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Rampur-Sahaswan gharana is a gharana (musical heritage) of Hindustani classical music centred in the North-Uttar Pradesh towns of Rampur and Sahaswan. Ustad Inayat Hussain Khan (1849–1919) was the founder of this gharana.
The gharana find its origins in Mehboob Khan, the chief khayal singer in the royal court of Rampur State (in present Uttar Pradesh), his tradition was followed by his son Inayat Hussain Khan (1849–1919) and in turn by Inyat's brothers-in-law, Haider Khan (1857–1927),Ustad Fida Hussain Khan and Padma Bhushan Ustad Mushtaq Hussain Khan (1878–1964) (The First recipient of the Padma Bhushan Award) ( , thus all the singers were connected with each other, and gharana was named after their ancestral place, Sahaswan, in present Badaun district. Amongst most famous and relevant vocalists of the Gharana are Mushtaq Hussain Khan, Nissar Hussain Khan, Afzal Hussain Khan Nizami, Ghulam Mustafa Khan, Ghulam Sadiq Khan and Rashid Khan
The Rampur-Sahaswan gayaki (style of singing) is closely related to the Gwalior Gharana, which features medium-slow tempos, a full-throated voice and intricate rhythmic play. The gharana style is also known for the diversity and intricacy of the taans (rapidfire elaborations), as well as tarana singing.
Renowned singers of this gharana include the first and, perhaps the foremost disciple of Inayat Hussain Khan, Hyder Khan. Hyder Khan and his family plays a vital role in upbringing the legacy of this illustrious family. His son Fida Hussain Khan and his grandson Nissar Hussain Khan continued the tradition.
Nissar Hussain Khan was a great teacher whose disciples include vocalists Ghulam Mustafa Khan, Rashid Khan, Hafeez Ahmed Khan and Sarfaraz Hussain Khan. Mushtaq Hussain Khan was a disciple of Hyder Khan and was later groomed by Inayat Hussain Khan. He was the recipient of the first Padma Bhushan award in singing.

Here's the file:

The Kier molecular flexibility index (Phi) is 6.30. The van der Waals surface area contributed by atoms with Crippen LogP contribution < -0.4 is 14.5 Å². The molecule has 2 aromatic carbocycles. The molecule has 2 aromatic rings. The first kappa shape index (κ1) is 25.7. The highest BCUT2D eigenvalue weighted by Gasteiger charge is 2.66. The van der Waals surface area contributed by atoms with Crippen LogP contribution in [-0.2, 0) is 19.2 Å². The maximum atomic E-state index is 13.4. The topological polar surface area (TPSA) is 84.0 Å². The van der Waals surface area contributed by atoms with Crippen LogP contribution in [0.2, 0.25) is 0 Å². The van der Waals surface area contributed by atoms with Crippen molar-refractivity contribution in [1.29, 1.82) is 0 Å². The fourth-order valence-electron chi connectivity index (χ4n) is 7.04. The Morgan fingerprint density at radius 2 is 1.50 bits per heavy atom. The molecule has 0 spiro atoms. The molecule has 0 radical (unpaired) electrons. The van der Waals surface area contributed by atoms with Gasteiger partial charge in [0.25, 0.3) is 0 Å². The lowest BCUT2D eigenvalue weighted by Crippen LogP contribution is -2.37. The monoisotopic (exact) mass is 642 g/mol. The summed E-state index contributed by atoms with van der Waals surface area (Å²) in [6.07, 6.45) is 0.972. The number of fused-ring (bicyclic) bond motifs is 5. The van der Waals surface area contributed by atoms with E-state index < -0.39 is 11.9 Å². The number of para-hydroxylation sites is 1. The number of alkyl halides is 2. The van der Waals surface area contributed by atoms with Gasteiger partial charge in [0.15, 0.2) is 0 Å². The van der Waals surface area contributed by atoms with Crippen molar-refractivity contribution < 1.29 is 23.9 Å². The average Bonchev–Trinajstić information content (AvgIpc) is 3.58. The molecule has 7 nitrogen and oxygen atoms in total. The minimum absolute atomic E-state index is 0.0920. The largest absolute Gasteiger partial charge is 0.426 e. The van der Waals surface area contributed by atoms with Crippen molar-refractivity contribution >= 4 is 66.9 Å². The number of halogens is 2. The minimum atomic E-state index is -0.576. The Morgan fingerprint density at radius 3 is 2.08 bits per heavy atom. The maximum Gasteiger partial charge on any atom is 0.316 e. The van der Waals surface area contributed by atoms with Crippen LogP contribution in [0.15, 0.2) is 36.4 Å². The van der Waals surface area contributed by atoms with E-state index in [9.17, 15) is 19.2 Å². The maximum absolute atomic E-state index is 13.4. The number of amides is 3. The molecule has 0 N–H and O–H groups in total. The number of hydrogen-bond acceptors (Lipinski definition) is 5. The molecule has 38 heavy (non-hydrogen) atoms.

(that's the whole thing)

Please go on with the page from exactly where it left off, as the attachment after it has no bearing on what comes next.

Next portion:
The gharana is represented by two interrelated families - the direct descendants of Inayat Hussain Khan and his other relatives and disciples.
- Haider Khan (1857-1927), son and disciple of Ali Bux Khan.
- Inayat Hussain Khan (1849–1919), son and disciple of Mehboob Khan Bakhsh. Also learned from Bahadur Hussain Khan (Senia Gharana of Rampur) and Haddu Khan of Gwalior.
- Mushtaq Hussain Khan (1878–1964), son and disciple of Kallan Khan. Also learned from older brother, Ashiq Hussain Khan, father-in-law Inayat Hussain Khan, and Wazir Khan.
- Arun Bhaduri (1943-2018), disciple of Ishtiaq Hussain Khan.
- Sulochana Brahaspati (b. 1937), disciple of Mushtaq Hussain Khan.
- Naina Devi (1917-1993), disciple of Mushtaq Hussain Khan.
- Bhimsen Joshi (1922-2011), disciple of Mushtaq Hussain Khan. More associated with Kirana Gharana.
- Ghulam Abid Khan, son and disciple of Mushtaq Hussain Khan.
- Ghulam Hussain Khan (b. 1936), son and disciple of Mushtaq Hussain Khan.
- Ghulam Mustafa Khan (1931-2021), son and disciple of Waris Hussain Khan. Also learned from father-in-law, Mushtaq Hussain Khan.
- Ghulam Sadiq Khan , son and disciple of Ghulam Jaffar Khan. Son-in-law and disciple of Mushtaq Hussain Khan.
- Hafeez Ahmed Khan (1926-2006), son and disciple of Rashid Ahmed Khan. Also learned from Mushtaq Hussain Khan.
- Nissar Hussain Khan (1909–1993), son and disciple of Fida Hussain Khan.
- Shanno Khurana (b. 1927), disciple of Mushtaq Hussain Khan.
- Sumati Mutatkar (1916-2007), disciple of Mushtaq Hussain Khan.
- Tushar Dutta (b. 1969), disciple of Arun Bhaduri.
- Wade. p. 136
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- S. Kashif Ali (29 May 2009). "Quietly fading into oblivion". The Hindu. Archived from the original on 29 August 2009. Retrieved 4 June 2013.
- Kumar Pradas Mukherji (2006). The Lost World of Hindustani Music. Penguin Books India. ISBN 0143061992.
- Sakuntala Narasimhan (2006). The splendour of Rampur-sahaswan gharana of Hindustani music, its evolution, history, characteristics and compositions. www.dkagencies.com. Veenapani Centre for Arts. Retrieved 12 January 2021.
- Naina Ripjit Singh (Naina Devi) (1964). Mushtaq Hussain Khan. Sangeet Natak Akademi.
- Bonnie C Wade (1984). Khyāl: Creativity Within North India's Classical Music Tradition. Cambridge University Press Archive. ISBN 0521256593.